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Ten Web Publishing DONTs

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Web Publishing DontsIn my last article, we looked at Ten Web Publishing DOs, we learned to think about your target audience, to publicizing your site and to ask permission for content. Today we are going to look at the opposite side of the spectrum, and dive into the ten things you SHOULDNT do as a web publisher.

So without further adu, lets get started.

DON’T Limit Your Audience

Be careful when designing your pages not to inadvertently limit your audience by using some oddball feature that can’t be accessed by large numbers of people who use different Web browsers. Stick to basic HTML. Warn people if you use non-standard features like ActiveX, FLASH or JavaScript. Often, providing alternative pages, such as text-only versions of your pages, is worthwhile.

If using non-standard features is important to your goals for the page, Include links to the software that works with your pages – a link to the QuickTime site if you host QuickTime movies or a link to the RealAudio site if you include RealAudio sound, for example.

DON’T Break Netiquette Rules

Using poor netiquette – the etiquette, of the Internet – is easy to do, and it can bring you a lot of negative attention. If you make any serious offences against good Internet practices, your Web service provider’s server may remove your pages. And you can even get into legal problems.

Avoid the following dubious practices:

  • Spamming, or sending unwanted e-mail to publicize your site or sell things
  • Flaming, or being fervently disparaging of other people or other Web pages
  • Posting offensive material on your page without some kind of warning label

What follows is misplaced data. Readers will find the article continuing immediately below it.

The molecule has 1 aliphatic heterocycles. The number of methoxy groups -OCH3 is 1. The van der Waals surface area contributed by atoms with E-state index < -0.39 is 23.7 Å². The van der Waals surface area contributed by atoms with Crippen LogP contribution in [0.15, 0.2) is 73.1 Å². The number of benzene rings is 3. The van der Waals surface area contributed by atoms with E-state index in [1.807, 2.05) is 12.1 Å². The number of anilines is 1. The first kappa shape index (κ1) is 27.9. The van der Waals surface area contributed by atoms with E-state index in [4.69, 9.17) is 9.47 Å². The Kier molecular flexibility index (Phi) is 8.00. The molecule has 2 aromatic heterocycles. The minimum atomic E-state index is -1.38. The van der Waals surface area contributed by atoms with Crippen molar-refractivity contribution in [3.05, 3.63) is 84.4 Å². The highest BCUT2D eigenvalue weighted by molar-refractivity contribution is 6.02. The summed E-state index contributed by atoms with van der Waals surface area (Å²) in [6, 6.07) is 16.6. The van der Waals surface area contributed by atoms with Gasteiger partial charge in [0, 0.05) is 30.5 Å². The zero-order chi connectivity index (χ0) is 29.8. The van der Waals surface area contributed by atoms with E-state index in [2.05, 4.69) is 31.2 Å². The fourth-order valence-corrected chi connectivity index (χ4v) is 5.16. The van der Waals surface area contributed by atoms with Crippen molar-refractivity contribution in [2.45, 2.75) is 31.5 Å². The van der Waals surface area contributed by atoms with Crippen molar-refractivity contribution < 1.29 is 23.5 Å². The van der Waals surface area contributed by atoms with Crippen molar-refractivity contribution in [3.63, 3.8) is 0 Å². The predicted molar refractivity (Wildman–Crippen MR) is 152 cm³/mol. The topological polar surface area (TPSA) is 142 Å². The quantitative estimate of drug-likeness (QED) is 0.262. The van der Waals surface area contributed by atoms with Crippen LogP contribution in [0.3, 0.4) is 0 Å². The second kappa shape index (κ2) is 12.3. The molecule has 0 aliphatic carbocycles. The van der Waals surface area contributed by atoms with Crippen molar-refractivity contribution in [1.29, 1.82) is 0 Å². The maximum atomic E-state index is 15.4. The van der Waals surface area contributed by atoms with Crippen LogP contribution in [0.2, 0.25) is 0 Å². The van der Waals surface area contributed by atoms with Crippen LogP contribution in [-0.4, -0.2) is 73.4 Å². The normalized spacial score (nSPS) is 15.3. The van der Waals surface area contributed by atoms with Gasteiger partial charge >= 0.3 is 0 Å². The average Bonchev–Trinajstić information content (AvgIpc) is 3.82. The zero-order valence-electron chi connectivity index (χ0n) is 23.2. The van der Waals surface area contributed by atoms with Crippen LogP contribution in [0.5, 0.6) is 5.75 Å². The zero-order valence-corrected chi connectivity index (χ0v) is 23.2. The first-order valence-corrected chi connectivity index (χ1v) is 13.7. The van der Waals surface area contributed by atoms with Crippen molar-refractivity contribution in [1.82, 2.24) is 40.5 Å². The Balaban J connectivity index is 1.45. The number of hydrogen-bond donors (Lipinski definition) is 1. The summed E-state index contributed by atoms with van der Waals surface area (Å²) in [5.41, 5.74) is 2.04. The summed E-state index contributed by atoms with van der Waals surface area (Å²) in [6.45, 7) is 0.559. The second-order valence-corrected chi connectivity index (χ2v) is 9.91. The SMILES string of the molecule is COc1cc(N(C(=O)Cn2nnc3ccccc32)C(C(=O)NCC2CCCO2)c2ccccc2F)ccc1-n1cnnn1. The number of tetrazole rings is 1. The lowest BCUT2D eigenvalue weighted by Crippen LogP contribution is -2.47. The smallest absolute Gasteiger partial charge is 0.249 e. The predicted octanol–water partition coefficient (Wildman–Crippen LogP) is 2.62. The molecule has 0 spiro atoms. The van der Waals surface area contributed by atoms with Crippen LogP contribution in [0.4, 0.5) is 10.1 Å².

DON’T “Borrow” Content without Asking

Make sure that content you get from the Web to use on your own Web page is labeled as being freely available for reuse, or else get permission to reuse it.

Many people are quite happy to help if you ask nicely and credit their work. The best part is that you make some good contacts with other interesting people. You also keep the law on your side.

Checkout Kelby’s post, Copyright Laws for Bloggers for more useful tips.

DON’T Abuse Graphics and Multimedia

The biggest mistake that beginning Web authors – and some experts – make is overusing graphics on a page. Keep in mind that not everyone has a cable modem or DSL connection wired directly to his or her home PC; many folks around the world receive Web pages via a more limited 56K or slower modem. For most pages, keep your page size, including both text and graphics, under 50K. Here are ways that you can keep down your page size without sacrificing design flexibility:

  • Convert photos to JPEG format.
  • Use simple icons and banners – images without very many colours or complex textures – in GIF format.
  • Lay out your site to limit the amount of graphics on any one page; add pages if you need to display more graphics.
  • Use thumbnail icons to give access to larger images.

All these strategies make your pages smaller and faster for others to download. Your Web surfers will thank you. :mrgreen:

DON’T Forget ALT Text and Text Versions of Menus

One beginners’ mistake is not offering text versions of menus, which is needed because some people turn off graphics when surfing the Net, and others, who use special software to overcome blindness, can’t see graphics.

Some home users turn off graphics to speed things along, downloading only the graphics that they really need. Other people pay a high hourly rate for their Internet access and turn off graphics to save money on their connection time. Others may be looking at your Web page through a palmtop computer or Web-enabled mobile phone with limited graphics capability.

If your navigation bar or other menu-type items are in graphical form, provide a text version as well. Always use ALT text to provide text equivalents to your graphics. Using ALT text is easy to do and makes it easier for all those people to access your content.

DON’T Forget the Basics

Your site may be the greatest thing since sliced bread, but if you forget to include contact information for yourself in the site, how will you find out that you misspelled “bureaucracy” all over the place? Similarly, you won’t get many orders for your spiffy new widget if you put the ordering information five levels down in a Web page called “Fruit Bat Guano Statistics – 1876.”

More basics:

  • Have a useful, search-engine-friendly title for each page.
  • Include your e-mail address on your Web page.
  • Include a copyright notice.
  • If you create a Web site of more than 5 to 7 pages, add a site map.
  • Give credit where credit is due.
  • Make the important info prominent.
  • Be ready to revise, based on user feedback.

DON’T Start by Setting up Your Own Web Server